1 Behold the potter and the clay;
He forms his vessels as he please;
Such is our God, and such are we,
The subjects of his high decrees.
2 [Does not the workman’s power extend
O’er all the mass, which part to choose,
And mould it for a nobler end,
And which to leave for viler use?]
3 May not the sovereign Lord on high
Dispense his favours as he will?
Choose some to life, while others die,
And yet be just and gracious still?
4 [What if, to make his terror known,
He let his patience long endure,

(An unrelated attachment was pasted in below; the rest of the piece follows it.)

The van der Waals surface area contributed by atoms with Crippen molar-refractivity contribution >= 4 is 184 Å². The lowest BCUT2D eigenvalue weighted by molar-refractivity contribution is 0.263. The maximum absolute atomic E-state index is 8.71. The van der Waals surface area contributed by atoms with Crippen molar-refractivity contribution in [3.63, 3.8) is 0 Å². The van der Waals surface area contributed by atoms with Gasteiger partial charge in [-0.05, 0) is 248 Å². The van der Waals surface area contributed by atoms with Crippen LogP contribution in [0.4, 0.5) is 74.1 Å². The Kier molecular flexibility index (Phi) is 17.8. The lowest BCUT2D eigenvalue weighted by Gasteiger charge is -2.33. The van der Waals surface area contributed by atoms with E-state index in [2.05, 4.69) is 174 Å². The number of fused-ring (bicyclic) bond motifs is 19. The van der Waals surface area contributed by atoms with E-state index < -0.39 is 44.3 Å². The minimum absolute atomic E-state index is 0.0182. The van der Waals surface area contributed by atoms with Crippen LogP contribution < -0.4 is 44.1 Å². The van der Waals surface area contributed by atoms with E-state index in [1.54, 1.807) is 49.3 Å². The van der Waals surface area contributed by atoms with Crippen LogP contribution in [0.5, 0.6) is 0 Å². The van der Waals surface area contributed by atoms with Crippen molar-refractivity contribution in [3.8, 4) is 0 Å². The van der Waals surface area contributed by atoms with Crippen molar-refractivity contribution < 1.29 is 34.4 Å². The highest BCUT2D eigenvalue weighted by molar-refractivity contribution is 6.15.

Suffering vile rebels to go on,
And seal their own destruction sure?]
5 [What if he mean to show his grace,
And his electing love employs,
To mark out some of mortal race,
And form them fit for heavenly joys?]
6 Shall man reply against his Lord,
And call his Maker’s ways unjust,
The thunder of whose dreadful word
Can crush a thousand worlds to dust?
7 But O, my soul, if truths so bright
Should dazzle and confound thy sight,
Yet still his written will obey,
And wait the great decisive day.
8 Then shall he make his justice known,
And the whole world before his throne,
With joy or terror shall confess
The glory of his righteousness.
Source: A Selection of Hymns for Public Worship. In four parts (10th ed.) (Gadsby's Hymns) #75